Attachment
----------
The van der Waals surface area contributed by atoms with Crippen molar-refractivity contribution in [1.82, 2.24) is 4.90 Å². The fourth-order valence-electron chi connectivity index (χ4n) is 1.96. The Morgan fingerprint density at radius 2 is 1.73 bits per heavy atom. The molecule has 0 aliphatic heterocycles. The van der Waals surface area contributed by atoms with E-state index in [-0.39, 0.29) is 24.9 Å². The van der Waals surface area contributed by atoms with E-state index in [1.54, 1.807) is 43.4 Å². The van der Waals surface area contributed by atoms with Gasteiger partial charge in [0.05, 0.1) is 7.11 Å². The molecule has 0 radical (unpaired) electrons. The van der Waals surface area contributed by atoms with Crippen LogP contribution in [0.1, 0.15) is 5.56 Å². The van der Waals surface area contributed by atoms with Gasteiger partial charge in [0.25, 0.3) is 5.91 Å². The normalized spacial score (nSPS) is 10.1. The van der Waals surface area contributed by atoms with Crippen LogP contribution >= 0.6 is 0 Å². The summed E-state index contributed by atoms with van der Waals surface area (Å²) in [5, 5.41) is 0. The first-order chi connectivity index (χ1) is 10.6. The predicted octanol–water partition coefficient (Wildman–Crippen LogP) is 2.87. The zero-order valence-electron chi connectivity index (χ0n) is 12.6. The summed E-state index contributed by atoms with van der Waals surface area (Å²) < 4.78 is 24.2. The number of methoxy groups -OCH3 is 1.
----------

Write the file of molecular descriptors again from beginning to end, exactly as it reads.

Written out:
The van der Waals surface area contributed by atoms with Crippen molar-refractivity contribution in [1.82, 2.24) is 4.90 Å². The fourth-order valence-electron chi connectivity index (χ4n) is 1.96. The Morgan fingerprint density at radius 2 is 1.73 bits per heavy atom. The molecule has 0 aliphatic heterocycles. The van der Waals surface area contributed by atoms with E-state index in [-0.39, 0.29) is 24.9 Å². The van der Waals surface area contributed by atoms with E-state index in [1.54, 1.807) is 43.4 Å². The van der Waals surface area contributed by atoms with Gasteiger partial charge in [0.05, 0.1) is 7.11 Å². The molecule has 0 radical (unpaired) electrons. The van der Waals surface area contributed by atoms with Crippen LogP contribution in [0.1, 0.15) is 5.56 Å². The van der Waals surface area contributed by atoms with Gasteiger partial charge in [0.25, 0.3) is 5.91 Å². The normalized spacial score (nSPS) is 10.1. The van der Waals surface area contributed by atoms with Crippen LogP contribution >= 0.6 is 0 Å². The summed E-state index contributed by atoms with van der Waals surface area (Å²) in [5, 5.41) is 0. The first-order chi connectivity index (χ1) is 10.6. The predicted octanol–water partition coefficient (Wildman–Crippen LogP) is 2.87. The zero-order valence-electron chi connectivity index (χ0n) is 12.6. The summed E-state index contributed by atoms with van der Waals surface area (Å²) < 4.78 is 24.2. The number of methoxy groups -OCH3 is 1.